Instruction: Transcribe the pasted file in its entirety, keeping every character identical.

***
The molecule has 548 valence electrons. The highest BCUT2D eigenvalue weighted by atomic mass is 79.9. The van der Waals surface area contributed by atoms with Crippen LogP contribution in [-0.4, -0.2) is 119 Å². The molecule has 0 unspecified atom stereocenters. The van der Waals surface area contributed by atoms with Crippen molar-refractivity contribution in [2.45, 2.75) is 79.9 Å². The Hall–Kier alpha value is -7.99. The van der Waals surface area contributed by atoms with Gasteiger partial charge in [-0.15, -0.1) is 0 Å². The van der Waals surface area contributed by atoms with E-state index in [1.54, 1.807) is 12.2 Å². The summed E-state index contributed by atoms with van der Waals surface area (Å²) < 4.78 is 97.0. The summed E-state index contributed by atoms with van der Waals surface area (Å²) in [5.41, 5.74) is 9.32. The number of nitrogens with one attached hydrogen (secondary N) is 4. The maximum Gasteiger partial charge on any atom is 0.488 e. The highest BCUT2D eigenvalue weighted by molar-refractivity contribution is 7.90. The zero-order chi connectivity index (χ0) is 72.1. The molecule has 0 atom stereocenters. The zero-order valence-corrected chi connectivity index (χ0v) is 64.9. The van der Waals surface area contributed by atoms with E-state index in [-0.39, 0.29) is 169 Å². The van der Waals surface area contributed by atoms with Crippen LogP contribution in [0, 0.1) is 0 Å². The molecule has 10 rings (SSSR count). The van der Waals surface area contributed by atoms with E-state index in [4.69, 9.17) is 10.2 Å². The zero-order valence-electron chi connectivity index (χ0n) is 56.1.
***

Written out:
The molecule has 548 valence electrons. The highest BCUT2D eigenvalue weighted by atomic mass is 79.9. The van der Waals surface area contributed by atoms with Crippen LogP contribution in [-0.4, -0.2) is 119 Å². The molecule has 0 unspecified atom stereocenters. The van der Waals surface area contributed by atoms with Crippen molar-refractivity contribution in [2.45, 2.75) is 79.9 Å². The Hall–Kier alpha value is -7.99. The van der Waals surface area contributed by atoms with Gasteiger partial charge in [-0.15, -0.1) is 0 Å². The van der Waals surface area contributed by atoms with E-state index in [1.54, 1.807) is 12.2 Å². The summed E-state index contributed by atoms with van der Waals surface area (Å²) < 4.78 is 97.0. The summed E-state index contributed by atoms with van der Waals surface area (Å²) in [5.41, 5.74) is 9.32. The number of nitrogens with one attached hydrogen (secondary N) is 4. The maximum Gasteiger partial charge on any atom is 0.488 e. The highest BCUT2D eigenvalue weighted by molar-refractivity contribution is 7.90. The zero-order chi connectivity index (χ0) is 72.1. The molecule has 0 atom stereocenters. The zero-order valence-corrected chi connectivity index (χ0v) is 64.9. The van der Waals surface area contributed by atoms with E-state index in [-0.39, 0.29) is 169 Å². The van der Waals surface area contributed by atoms with Crippen LogP contribution in [0, 0.1) is 0 Å². The molecule has 10 rings (SSSR count). The van der Waals surface area contributed by atoms with E-state index in [4.69, 9.17) is 10.2 Å². The zero-order valence-electron chi connectivity index (χ0n) is 56.1.